BROWARD COUNTY, Fla. – Broward County Sheriff Gregory Tony held a news conference Tuesday morning regarding the controversy over the precautions that are being taken for deputies and dispatchers amid the coronavirus pandemic.
Tony lashed out at union President Jeff Bell, disputing Bells’ claims that he ignored requests by deputies for more personal protective equipment.
“It has impacted the confidence in the community as to whether or not we are prepared. It has also impacted the nature of the camaraderie within this agency, and this has been sparked off by a member who is supposed to represent the very best of our organization, which is our law enforcement personnel, who put their lives on the frontline,” Tony said.
He also accused Bell of exploiting Deputy Shannon Bennett’s death to advance his political agenda.
“I have a rogue employee who decides to politicize and capitalize on a moment when we lost one of our own," Tony said. "It’s not only dishonorable, it’s unnecessary.”
Bell told Local 10 News reporter Ian Margol that Tony’s statement couldn’t be farther from the truth.
“In order to politicize something there has to be a gain in return,” Bell said. “Nobody in this union or in the union’s office has any aspirations or any intent to run for any political office. If anything, we’re turned off by politics because of what we see in Broward County. So there’s nothing to gain by talking about it after a deputy’s passing. And I don’t even think the sheriff realizes that Deputy Bennett -- even though he’s one of our fellow brothers in law enforcement and officers we constantly worked with on a daily basis -- he wasn’t even a union member, so it’s not even as if the union is attacking the sheriff or even possibly blaming him for the death, which is what we’re not doing. He’s not responsible for it.”
Local 10 News has learned that more than 500 BSO employees have been checked for COVID-19, with 36 people testing positive.
An additional 300 employees are being monitored for coronavirus and 210 have been tested and since returned to work.
The sheriff said five inmates have also tested for the virus and all in-person visitations have ended and have moved to video visitation.
A number of the confirmed employee cases come from BSO’s dispatch centers, with some of those employees now being treated at the hospital.
“I only know of a couple that are in serious condition -- that are in the hospital and are pretty much fighting for their lives,” said Sgt. Anthony Marciano, Director of the Federation of Public Employees union.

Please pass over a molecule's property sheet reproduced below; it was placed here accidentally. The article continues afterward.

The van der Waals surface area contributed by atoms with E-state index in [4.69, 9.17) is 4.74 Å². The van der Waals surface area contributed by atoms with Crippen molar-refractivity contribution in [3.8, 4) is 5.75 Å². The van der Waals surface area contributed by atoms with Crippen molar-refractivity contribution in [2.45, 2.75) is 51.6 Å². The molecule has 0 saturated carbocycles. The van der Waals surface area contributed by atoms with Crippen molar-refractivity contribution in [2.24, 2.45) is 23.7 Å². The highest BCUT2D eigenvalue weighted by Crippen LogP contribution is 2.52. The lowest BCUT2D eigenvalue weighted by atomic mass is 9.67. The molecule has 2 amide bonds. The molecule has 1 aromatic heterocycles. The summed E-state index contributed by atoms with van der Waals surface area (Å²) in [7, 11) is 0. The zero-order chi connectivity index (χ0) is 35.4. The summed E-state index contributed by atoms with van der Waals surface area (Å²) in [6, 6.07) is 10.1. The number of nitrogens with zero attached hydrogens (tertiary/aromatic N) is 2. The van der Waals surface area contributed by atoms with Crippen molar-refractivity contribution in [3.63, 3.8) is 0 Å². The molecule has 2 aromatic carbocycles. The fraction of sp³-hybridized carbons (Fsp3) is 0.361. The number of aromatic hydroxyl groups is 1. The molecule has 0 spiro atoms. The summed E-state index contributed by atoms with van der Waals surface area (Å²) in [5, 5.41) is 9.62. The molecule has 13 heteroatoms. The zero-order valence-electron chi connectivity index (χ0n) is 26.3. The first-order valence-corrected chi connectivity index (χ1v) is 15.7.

There has been a lot of back and forth about what BSO does and doesn’t have in terms of personal protective equipment.
“We’ve gone across the entire channel, from gloves to hand sanitizers to caps to gowns to goggles, anything that we can actually get our hands on, I’ve been buying it,” Tony previously said.
The sheriff also said they’ve been working to buy more PPE but right now things are overpriced and out of stock. Still, he said they’re trying to get more.
But Bell, who is president of the union that represents thousands of deputies working at BSO, claims the sheriff is stretching the truth.
“We know the sheriff’s office is saying everything is fine, but when I talk to the deputies, and they email the union, they say everything is not fine,” Bell said. “There’s a lot of conflicting information.”
Bell said healthy deputies are in fear they could be infected too.
“The amount of the N95 masks are still short. Some deputies still only have one mask,” he said.
Tony aimed to set the record straight Tuesday, saying his department has personal protective equipment for all employees.
“From the time-frame of Feb. 1 to April 6, we have dispersed over 25,263 N95 masks to our first responders,” he said.
According to the sheriff, 44,773 surgical masks were also dispersed, as well as more than 4,100 bottles of hand sanitizer.
The sheriff said his department has spent more than $1.3 million to get the equipment needed to face this crisis and said he’ll spend every dime the department has if it will keep his deputies and the community safe.
“Equipment would be considered sanitizer, gloves and N95 masks, but there is a difference when you’re handing out full PPE kits where you’re going to have eyeglass protection, a face mask, a body gown, the alcohol, gloves, sanitizer -- everything comes in one package,” Bell said.